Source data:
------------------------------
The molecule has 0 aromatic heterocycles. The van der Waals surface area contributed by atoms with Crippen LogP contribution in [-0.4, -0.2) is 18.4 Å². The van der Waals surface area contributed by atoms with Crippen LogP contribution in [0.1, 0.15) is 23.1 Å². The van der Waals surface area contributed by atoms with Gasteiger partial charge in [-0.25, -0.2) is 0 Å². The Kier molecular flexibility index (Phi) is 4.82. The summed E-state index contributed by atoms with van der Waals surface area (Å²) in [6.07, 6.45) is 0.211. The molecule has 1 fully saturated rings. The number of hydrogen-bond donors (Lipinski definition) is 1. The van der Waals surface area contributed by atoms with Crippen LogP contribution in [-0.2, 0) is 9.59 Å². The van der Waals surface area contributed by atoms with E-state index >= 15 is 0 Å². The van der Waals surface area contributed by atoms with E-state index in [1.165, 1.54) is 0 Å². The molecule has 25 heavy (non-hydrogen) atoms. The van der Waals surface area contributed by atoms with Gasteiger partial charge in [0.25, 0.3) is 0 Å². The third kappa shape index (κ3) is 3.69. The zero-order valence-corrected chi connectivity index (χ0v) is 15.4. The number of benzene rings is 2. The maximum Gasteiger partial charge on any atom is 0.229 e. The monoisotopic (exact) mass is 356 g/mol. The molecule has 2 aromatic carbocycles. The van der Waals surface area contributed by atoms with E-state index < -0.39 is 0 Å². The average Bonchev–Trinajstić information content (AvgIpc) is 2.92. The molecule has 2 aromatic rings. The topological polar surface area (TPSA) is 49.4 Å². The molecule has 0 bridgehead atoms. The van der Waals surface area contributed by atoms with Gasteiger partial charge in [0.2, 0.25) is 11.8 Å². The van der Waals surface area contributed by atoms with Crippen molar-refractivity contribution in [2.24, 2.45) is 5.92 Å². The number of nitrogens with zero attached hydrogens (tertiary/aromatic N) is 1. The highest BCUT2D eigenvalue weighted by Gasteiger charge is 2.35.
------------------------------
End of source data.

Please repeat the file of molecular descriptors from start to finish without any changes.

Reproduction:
The molecule has 0 aromatic heterocycles. The van der Waals surface area contributed by atoms with Crippen LogP contribution in [-0.4, -0.2) is 18.4 Å². The van der Waals surface area contributed by atoms with Crippen LogP contribution in [0.1, 0.15) is 23.1 Å². The van der Waals surface area contributed by atoms with Gasteiger partial charge in [-0.25, -0.2) is 0 Å². The Kier molecular flexibility index (Phi) is 4.82. The summed E-state index contributed by atoms with van der Waals surface area (Å²) in [6.07, 6.45) is 0.211. The molecule has 1 fully saturated rings. The number of hydrogen-bond donors (Lipinski definition) is 1. The van der Waals surface area contributed by atoms with Crippen LogP contribution in [-0.2, 0) is 9.59 Å². The van der Waals surface area contributed by atoms with E-state index >= 15 is 0 Å². The van der Waals surface area contributed by atoms with E-state index in [1.165, 1.54) is 0 Å². The molecule has 25 heavy (non-hydrogen) atoms. The van der Waals surface area contributed by atoms with Gasteiger partial charge in [0.25, 0.3) is 0 Å². The third kappa shape index (κ3) is 3.69. The zero-order valence-corrected chi connectivity index (χ0v) is 15.4. The number of benzene rings is 2. The maximum Gasteiger partial charge on any atom is 0.229 e. The monoisotopic (exact) mass is 356 g/mol. The molecule has 2 aromatic carbocycles. The van der Waals surface area contributed by atoms with E-state index < -0.39 is 0 Å². The average Bonchev–Trinajstić information content (AvgIpc) is 2.92. The molecule has 2 aromatic rings. The topological polar surface area (TPSA) is 49.4 Å². The molecule has 0 bridgehead atoms. The van der Waals surface area contributed by atoms with Gasteiger partial charge in [0.2, 0.25) is 11.8 Å². The van der Waals surface area contributed by atoms with Crippen molar-refractivity contribution in [2.24, 2.45) is 5.92 Å². The number of nitrogens with zero attached hydrogens (tertiary/aromatic N) is 1. The highest BCUT2D eigenvalue weighted by Gasteiger charge is 2.35.